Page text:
U.S. mid-caps have impressed this year. For example, the SPDR S&P MidCap 400 ETF (NYSEArca: MDY) gained 8.7% last month compared to just under 7% for the S&P 500. Year-to-date, MDY is up more than twice as much as the S&P 500.
Investors should also consider global mid-caps, particularly if those stocks come with a dividend kicker such as the one offered by the WisdomTree International MidCap Dividend Fund (NYSEArca: DIM). The unheralded DIM surged 8.5% in February, bringing its year-to-date gain to almost 4.7%. DIM tries to reflect the performance of a fundamentally weighted index, which tracks dividend paying stocks outside North America that are weighted by annual cash dividends paid. [Dividend ETFs for the Long-Term]
Being a developed market play with exposure to the Asia-Pacific region implies that DIM has some exposure to Japan and it does. The world’s third-largest is DIM’s largest country weight at almost 16.6%. Although DIM is not a currency hedged ETF, that does not make it immune to a strong yen. However, the fund has looked sharp this year even though the CurrencyShares Japanese Yen Trust (NYSEArca: FXY) is up nearly 3%.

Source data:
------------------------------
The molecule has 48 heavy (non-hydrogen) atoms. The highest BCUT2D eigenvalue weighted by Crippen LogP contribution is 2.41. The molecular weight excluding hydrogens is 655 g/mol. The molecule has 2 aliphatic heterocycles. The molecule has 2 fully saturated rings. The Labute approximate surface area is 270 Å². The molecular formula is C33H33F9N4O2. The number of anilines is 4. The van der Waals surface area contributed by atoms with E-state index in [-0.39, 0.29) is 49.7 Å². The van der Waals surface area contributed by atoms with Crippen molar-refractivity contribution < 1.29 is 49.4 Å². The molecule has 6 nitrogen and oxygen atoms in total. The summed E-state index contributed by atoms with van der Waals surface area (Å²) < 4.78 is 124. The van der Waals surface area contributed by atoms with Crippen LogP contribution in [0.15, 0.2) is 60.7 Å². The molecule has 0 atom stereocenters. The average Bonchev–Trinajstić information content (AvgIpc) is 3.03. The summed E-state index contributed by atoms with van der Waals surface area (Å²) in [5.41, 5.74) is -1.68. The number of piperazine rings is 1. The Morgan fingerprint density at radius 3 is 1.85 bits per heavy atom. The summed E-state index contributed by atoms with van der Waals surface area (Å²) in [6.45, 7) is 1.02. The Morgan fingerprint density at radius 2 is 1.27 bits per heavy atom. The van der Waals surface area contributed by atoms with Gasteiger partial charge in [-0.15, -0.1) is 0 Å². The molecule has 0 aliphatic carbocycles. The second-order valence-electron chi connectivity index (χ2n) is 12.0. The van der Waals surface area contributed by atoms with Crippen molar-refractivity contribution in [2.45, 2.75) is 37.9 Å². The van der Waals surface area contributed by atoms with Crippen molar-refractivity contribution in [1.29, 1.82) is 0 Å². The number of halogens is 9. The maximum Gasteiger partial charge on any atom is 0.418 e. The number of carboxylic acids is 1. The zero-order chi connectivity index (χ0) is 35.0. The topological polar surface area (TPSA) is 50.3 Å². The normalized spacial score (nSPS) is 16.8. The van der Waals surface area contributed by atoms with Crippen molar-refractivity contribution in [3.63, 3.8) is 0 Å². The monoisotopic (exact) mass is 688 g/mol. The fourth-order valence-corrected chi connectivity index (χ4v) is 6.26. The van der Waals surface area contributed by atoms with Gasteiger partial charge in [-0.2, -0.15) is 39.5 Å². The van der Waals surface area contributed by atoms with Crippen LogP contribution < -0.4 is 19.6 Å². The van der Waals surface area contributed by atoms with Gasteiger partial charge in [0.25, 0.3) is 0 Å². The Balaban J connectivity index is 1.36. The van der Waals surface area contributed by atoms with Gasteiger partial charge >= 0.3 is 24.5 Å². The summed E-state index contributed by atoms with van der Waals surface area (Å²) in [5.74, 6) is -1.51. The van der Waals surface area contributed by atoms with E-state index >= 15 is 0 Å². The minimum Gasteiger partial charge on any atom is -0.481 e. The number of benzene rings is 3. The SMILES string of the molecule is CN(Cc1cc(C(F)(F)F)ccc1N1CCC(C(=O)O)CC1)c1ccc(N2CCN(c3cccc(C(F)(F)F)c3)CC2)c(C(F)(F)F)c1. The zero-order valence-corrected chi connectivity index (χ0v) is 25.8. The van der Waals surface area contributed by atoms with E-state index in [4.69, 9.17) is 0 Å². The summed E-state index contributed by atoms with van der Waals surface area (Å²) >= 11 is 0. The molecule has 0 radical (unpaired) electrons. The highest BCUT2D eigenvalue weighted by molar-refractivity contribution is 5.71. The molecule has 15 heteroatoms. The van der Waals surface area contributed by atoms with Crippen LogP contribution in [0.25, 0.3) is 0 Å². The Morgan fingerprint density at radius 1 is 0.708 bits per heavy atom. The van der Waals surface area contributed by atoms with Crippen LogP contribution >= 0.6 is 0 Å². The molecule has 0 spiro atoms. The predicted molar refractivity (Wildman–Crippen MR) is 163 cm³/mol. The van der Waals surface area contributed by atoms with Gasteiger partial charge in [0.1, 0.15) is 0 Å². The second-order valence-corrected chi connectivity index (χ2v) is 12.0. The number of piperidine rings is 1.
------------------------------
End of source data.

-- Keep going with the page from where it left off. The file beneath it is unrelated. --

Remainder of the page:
DIM’s strong yen defense is easy to spot: Europe. Fifteen of the 21 countries the ETF offers exposure to are European nations, including a combined 30.5% weight to the U.K., France and Germany. Of those 15 European countries, 10 are Eurozone members and four of the five PIIGS nations are represented in DIM with Greece being the outlier. [Maybe the Best Europe ETF]
Japan usually is not considered a top-tier developed markets dividend destination, but DIM makes up for it with a combined 25% weight to the U.K. and Australia, two of the better ex-U.S. developed market options in terms of dividend history and expected payout growth in 2014. [Australian Allure With These ETFs]